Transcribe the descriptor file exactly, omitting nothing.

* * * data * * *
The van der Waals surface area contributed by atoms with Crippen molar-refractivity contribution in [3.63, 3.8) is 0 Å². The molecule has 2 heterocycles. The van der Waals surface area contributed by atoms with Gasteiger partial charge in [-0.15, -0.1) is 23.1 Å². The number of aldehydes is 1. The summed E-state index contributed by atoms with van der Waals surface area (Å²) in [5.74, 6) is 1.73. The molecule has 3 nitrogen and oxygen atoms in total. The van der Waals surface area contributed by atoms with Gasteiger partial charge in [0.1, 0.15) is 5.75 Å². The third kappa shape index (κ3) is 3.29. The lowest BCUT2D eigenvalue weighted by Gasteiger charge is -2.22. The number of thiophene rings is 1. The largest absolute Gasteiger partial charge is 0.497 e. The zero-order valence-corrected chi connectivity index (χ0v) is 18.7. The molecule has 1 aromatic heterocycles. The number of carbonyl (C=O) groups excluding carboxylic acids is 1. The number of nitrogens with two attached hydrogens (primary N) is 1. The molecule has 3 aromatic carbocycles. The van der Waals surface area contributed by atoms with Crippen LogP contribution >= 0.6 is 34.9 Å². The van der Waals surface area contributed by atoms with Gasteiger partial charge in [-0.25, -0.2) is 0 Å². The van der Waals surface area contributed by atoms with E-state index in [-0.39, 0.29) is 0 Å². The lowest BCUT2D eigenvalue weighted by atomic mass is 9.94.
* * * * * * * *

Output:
The van der Waals surface area contributed by atoms with Crippen molar-refractivity contribution in [3.63, 3.8) is 0 Å². The molecule has 2 heterocycles. The van der Waals surface area contributed by atoms with Gasteiger partial charge in [-0.15, -0.1) is 23.1 Å². The number of aldehydes is 1. The summed E-state index contributed by atoms with van der Waals surface area (Å²) in [5.74, 6) is 1.73. The molecule has 3 nitrogen and oxygen atoms in total. The van der Waals surface area contributed by atoms with Gasteiger partial charge in [0.1, 0.15) is 5.75 Å². The third kappa shape index (κ3) is 3.29. The lowest BCUT2D eigenvalue weighted by Gasteiger charge is -2.22. The number of thiophene rings is 1. The largest absolute Gasteiger partial charge is 0.497 e. The zero-order valence-corrected chi connectivity index (χ0v) is 18.7. The molecule has 1 aromatic heterocycles. The number of carbonyl (C=O) groups excluding carboxylic acids is 1. The number of nitrogens with two attached hydrogens (primary N) is 1. The molecule has 3 aromatic carbocycles. The van der Waals surface area contributed by atoms with Crippen LogP contribution >= 0.6 is 34.9 Å². The van der Waals surface area contributed by atoms with Gasteiger partial charge in [-0.25, -0.2) is 0 Å². The van der Waals surface area contributed by atoms with E-state index in [-0.39, 0.29) is 0 Å². The lowest BCUT2D eigenvalue weighted by atomic mass is 9.94.